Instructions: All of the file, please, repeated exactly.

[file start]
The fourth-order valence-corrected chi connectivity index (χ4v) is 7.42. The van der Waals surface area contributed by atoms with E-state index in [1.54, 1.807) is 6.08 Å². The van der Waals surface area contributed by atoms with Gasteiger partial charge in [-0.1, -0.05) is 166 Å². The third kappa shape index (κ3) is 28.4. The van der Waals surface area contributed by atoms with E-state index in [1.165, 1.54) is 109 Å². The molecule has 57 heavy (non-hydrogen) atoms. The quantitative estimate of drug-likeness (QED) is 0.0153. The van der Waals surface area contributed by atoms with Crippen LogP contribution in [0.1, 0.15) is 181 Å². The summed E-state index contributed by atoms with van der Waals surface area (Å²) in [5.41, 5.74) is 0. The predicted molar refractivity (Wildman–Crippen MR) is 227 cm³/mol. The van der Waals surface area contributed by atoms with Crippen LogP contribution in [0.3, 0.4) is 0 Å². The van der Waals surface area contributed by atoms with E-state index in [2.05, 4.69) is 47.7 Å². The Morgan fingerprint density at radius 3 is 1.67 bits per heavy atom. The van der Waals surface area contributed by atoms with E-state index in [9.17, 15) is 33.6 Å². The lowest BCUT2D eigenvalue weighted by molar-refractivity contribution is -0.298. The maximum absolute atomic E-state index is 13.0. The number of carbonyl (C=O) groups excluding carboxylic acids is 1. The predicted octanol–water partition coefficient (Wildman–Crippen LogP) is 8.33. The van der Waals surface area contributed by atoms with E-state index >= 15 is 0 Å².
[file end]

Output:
The fourth-order valence-corrected chi connectivity index (χ4v) is 7.42. The van der Waals surface area contributed by atoms with E-state index in [1.54, 1.807) is 6.08 Å². The van der Waals surface area contributed by atoms with Gasteiger partial charge in [-0.1, -0.05) is 166 Å². The third kappa shape index (κ3) is 28.4. The van der Waals surface area contributed by atoms with E-state index in [1.165, 1.54) is 109 Å². The molecule has 57 heavy (non-hydrogen) atoms. The quantitative estimate of drug-likeness (QED) is 0.0153. The van der Waals surface area contributed by atoms with Crippen LogP contribution in [0.1, 0.15) is 181 Å². The summed E-state index contributed by atoms with van der Waals surface area (Å²) in [5.41, 5.74) is 0. The predicted molar refractivity (Wildman–Crippen MR) is 227 cm³/mol. The van der Waals surface area contributed by atoms with Crippen LogP contribution in [0.3, 0.4) is 0 Å². The van der Waals surface area contributed by atoms with E-state index in [2.05, 4.69) is 47.7 Å². The Morgan fingerprint density at radius 3 is 1.67 bits per heavy atom. The van der Waals surface area contributed by atoms with E-state index in [9.17, 15) is 33.6 Å². The lowest BCUT2D eigenvalue weighted by molar-refractivity contribution is -0.298. The maximum absolute atomic E-state index is 13.0. The number of carbonyl (C=O) groups excluding carboxylic acids is 1. The predicted octanol–water partition coefficient (Wildman–Crippen LogP) is 8.33. The van der Waals surface area contributed by atoms with E-state index >= 15 is 0 Å².